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The electric potential at the surface of an atomic nucleus (Z = 50) of radius of $ 9\times {{10}^{-5}}m $ is:
(A) 80 V
(B) $ 8\times {{10}^{6}}V $
(C) 9V
(D) $ 9\times {{10}^{5}}V $

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Last updated date: 18th Jun 2024
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Answer
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Hint
We should know that the electric potential, or voltage, is the difference in potential energy per unit charge between two locations in an electric field. When we talked about electric fields, we chose a location and then asked what the electric force would do to an imaginary positively charged particle if we put one there. Electric potential has the dimension length squared mass per electron current time cubed. The SI unit of electric potential is the volt, which is defined as a joule per coulomb. An atomic volt is defined as Hartree per electron, approximately volts. Voltage is changed in electric potential and when there is change in potential an electric field will be generated which causes the free electrons in the electric devices to move in a specific direction which is opposite to the direction of the electric field that is from negative to positive direction and thus current is produced. Based on this concept we have to solve this question.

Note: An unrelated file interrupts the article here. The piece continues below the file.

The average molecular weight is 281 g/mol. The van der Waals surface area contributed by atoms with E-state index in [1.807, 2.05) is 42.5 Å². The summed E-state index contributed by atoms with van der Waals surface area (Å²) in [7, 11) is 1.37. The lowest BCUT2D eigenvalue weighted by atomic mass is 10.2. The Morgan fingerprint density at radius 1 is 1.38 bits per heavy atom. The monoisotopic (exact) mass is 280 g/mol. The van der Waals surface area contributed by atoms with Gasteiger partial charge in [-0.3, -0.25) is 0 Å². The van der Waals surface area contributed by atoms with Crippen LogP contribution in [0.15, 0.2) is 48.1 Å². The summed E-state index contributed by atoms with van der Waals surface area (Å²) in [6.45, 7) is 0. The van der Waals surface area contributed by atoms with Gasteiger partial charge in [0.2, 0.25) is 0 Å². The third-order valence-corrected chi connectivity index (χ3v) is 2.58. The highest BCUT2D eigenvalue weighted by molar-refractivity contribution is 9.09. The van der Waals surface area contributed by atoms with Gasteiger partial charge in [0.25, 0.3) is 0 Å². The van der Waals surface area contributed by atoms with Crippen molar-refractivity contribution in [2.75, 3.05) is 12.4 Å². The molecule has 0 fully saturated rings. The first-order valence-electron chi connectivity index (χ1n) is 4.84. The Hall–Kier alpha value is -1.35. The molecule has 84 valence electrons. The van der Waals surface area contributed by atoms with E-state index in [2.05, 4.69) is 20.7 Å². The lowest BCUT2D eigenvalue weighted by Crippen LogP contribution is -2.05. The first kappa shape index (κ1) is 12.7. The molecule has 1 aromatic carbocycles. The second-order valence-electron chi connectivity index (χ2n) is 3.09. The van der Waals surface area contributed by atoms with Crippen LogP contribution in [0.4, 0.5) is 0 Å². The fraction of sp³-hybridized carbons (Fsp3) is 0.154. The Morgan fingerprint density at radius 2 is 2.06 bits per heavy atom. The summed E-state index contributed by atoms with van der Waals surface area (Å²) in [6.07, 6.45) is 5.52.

Complete step by step answer
 We know that,
The total charge in the nucleus is $ \mathrm{q}=\mathrm{Ze} $ .
Therefore, the electric potential at the surface of the nucleus is $ \mathrm{V}=\dfrac{1}{4 \pi \epsilon_{0}} \dfrac{\mathrm{q}}{\mathrm{r}}=\dfrac{1}{4 \pi \epsilon_{0}} \dfrac{\mathrm{Ze}}{\mathrm{r}} $
or $ \mathrm{V}=\left(9 \times 10^{9}\right) \times \dfrac{50 \times 1.6 \times 10^{-19}}{9 \times 10^{-15}}=8 \times 10^{6} \mathrm{V} $
Therefore, the correct answer is Option (B).

Note
We should know that an atom consists of a positively charged nucleus, surrounded by one or more negatively charged particles called electrons. The positive charges equal the negative charges, so the atom has no overall charge; it is electrically neutral. The nucleus has an overall positive charge as it contains the protons. Every atom has no overall charge neutral. This is because they contain equal numbers of positive protons and negative electrons. These opposite charges cancel each other out making the atom neutral. Since an atom has a finite number of protons and neutrons, it will generally emit particles until it gets to a point where its half-life is so long, it is effectively stable. It undergoes something known as alpha decay, and its half-life is over a billion times longer than the current estimated age of the universe.